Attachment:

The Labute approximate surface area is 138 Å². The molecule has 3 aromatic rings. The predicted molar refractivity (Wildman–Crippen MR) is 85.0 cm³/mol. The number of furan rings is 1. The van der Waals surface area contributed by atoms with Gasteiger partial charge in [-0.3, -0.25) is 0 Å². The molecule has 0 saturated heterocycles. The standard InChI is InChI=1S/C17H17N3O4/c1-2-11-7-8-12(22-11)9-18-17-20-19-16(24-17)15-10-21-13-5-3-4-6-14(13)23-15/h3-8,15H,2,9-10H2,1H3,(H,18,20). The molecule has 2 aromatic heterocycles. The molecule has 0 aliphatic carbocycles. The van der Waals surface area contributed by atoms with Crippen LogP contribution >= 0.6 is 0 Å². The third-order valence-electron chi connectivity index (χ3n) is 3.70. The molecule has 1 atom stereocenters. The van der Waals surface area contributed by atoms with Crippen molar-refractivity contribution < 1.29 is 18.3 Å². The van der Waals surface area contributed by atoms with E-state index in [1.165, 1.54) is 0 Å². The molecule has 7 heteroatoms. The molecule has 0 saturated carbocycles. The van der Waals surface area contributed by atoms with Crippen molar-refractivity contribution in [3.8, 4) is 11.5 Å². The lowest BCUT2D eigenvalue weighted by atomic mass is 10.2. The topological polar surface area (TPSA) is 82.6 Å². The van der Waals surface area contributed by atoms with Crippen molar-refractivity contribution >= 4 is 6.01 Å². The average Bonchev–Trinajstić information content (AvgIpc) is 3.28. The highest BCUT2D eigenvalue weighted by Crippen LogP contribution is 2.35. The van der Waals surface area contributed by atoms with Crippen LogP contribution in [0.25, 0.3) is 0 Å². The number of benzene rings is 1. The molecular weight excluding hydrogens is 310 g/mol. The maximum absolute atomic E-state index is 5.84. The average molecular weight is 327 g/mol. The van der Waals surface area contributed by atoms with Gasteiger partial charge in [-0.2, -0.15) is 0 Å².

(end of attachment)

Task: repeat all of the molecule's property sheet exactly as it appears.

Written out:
The Labute approximate surface area is 138 Å². The molecule has 3 aromatic rings. The predicted molar refractivity (Wildman–Crippen MR) is 85.0 cm³/mol. The number of furan rings is 1. The van der Waals surface area contributed by atoms with Gasteiger partial charge in [-0.3, -0.25) is 0 Å². The molecule has 0 saturated heterocycles. The standard InChI is InChI=1S/C17H17N3O4/c1-2-11-7-8-12(22-11)9-18-17-20-19-16(24-17)15-10-21-13-5-3-4-6-14(13)23-15/h3-8,15H,2,9-10H2,1H3,(H,18,20). The molecule has 2 aromatic heterocycles. The molecule has 0 aliphatic carbocycles. The van der Waals surface area contributed by atoms with Crippen LogP contribution >= 0.6 is 0 Å². The third-order valence-electron chi connectivity index (χ3n) is 3.70. The molecule has 1 atom stereocenters. The van der Waals surface area contributed by atoms with Crippen molar-refractivity contribution < 1.29 is 18.3 Å². The van der Waals surface area contributed by atoms with E-state index in [1.165, 1.54) is 0 Å². The molecule has 7 heteroatoms. The molecule has 0 saturated carbocycles. The van der Waals surface area contributed by atoms with Crippen molar-refractivity contribution in [3.8, 4) is 11.5 Å². The lowest BCUT2D eigenvalue weighted by atomic mass is 10.2. The topological polar surface area (TPSA) is 82.6 Å². The van der Waals surface area contributed by atoms with Crippen molar-refractivity contribution >= 4 is 6.01 Å². The average Bonchev–Trinajstić information content (AvgIpc) is 3.28. The highest BCUT2D eigenvalue weighted by Crippen LogP contribution is 2.35. The van der Waals surface area contributed by atoms with Crippen LogP contribution in [0.25, 0.3) is 0 Å². The number of benzene rings is 1. The molecular weight excluding hydrogens is 310 g/mol. The maximum absolute atomic E-state index is 5.84. The average molecular weight is 327 g/mol. The van der Waals surface area contributed by atoms with Gasteiger partial charge in [-0.2, -0.15) is 0 Å².